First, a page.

Volkswagen provide an SUV alternative, as well. The Tiguan, in 2.0 TDI form, provides very classy transport that remains efficiently, on average, under 8 litres/100 km.
Flicking over to the Volvo marque, and I find an engine that features in the S40, V50, S80, XC60, XC70 and XC90 versions. I would class the S40 as a roomy small car. So, with that in mind, the very economical Volvo S40 D5 is a rewarding drive that you may like to consider. Fast, superbly surefooted, safe and luxurious, the S40 D5 returns a fuel consumption of 6.4 litres/100 km for the manual and 7.0 litres/100 km for the auto. The V50 is the one for you if you require more room. Essentially it is the estate version of the S40 sedan. It’s just as good – if not better with the extra luggage space. In no uncertain terms, the Volvo S80 is a big car. But to give you an idea of how good the D5 2.4 litre engine actually is, you can still expect a fuel consumption figure of 7.3 litres/100 km with the weight and larger dimensions of the S80 design. The Volvo S80 is extremely spacious and comfortable.
Although the purchase price of a new diesel car tends to be higher than that of its petrol counterpart, the extra initial value is justified. Diesel-fed vehicles have been shown to be far more economical – sometimes twice as much than the petrol equivalent model. Modern diesels also have superior performance capabilities. When the car is fully laden with luggage and passengers, the torque of a diesel leaves the petrol counterpart wanting.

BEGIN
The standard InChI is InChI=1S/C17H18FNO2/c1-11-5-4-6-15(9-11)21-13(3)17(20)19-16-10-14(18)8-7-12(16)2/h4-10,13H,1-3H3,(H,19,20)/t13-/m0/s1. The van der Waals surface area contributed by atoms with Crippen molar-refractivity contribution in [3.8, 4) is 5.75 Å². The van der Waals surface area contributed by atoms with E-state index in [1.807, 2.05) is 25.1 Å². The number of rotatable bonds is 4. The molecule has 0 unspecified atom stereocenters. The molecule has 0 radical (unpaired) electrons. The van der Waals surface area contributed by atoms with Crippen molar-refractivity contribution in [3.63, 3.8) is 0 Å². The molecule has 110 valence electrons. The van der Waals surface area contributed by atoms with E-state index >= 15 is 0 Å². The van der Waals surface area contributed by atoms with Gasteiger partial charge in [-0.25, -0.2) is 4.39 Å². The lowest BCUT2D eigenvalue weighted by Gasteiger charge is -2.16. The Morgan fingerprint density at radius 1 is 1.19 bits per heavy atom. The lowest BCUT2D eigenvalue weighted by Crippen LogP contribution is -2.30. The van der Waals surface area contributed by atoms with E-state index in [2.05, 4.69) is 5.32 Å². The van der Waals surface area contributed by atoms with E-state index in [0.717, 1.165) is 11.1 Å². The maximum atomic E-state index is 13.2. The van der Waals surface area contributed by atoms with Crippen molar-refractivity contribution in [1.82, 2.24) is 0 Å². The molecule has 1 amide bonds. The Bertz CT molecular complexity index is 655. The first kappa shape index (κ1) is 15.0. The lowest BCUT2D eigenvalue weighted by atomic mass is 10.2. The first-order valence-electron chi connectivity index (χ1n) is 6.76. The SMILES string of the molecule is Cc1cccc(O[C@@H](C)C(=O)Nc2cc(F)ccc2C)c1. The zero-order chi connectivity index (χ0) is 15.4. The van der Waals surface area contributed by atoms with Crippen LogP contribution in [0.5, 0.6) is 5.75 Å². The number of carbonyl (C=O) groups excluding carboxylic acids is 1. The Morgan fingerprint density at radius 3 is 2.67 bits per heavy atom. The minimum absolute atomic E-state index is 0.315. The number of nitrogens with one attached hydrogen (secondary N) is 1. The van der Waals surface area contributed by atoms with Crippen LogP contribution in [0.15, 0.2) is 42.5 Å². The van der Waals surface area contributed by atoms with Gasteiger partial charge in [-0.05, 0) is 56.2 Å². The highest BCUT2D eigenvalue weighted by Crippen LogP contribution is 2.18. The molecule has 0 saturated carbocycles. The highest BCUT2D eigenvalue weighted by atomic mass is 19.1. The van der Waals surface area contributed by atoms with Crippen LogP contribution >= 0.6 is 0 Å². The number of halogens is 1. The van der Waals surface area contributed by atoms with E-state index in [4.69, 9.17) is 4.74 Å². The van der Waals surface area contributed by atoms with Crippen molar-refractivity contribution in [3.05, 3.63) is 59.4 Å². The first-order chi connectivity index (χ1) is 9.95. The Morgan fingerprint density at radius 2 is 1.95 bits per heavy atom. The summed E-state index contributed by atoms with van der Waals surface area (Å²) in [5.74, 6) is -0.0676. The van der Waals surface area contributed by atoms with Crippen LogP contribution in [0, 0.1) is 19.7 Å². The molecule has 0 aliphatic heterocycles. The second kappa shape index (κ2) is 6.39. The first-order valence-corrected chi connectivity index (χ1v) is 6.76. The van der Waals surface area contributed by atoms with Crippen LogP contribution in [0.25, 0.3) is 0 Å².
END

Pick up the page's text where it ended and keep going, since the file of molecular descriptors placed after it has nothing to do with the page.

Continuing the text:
Perhaps you’ve just taken part in our interactive myth-busting quiz? If so, how did you do? If you haven’t yet, STOP, don’t ready any further – take part in the MythBuster Quiz here and then come back to this page for the breakdown.
Let’s run through the questions and answers below along with some often surprising background to the results. We’d also love to hear some of your automotive myths so please let us know in the comments section below!
1. The very first car that Soichiro Honda made was powered by a huge 8 litre engine. TRUE! Soichiro Honda built his first car, a “Curtiss” fitted with an 8 litre aero engine. It still exists and is displayed in the Honda Museum.
2. Holden does not sell its cars in Zanzibar as Holden in Swahili sounds like the word for ‘underpants’. FALSE! But if anyone does know what Holden means in Swahili we’d love to know.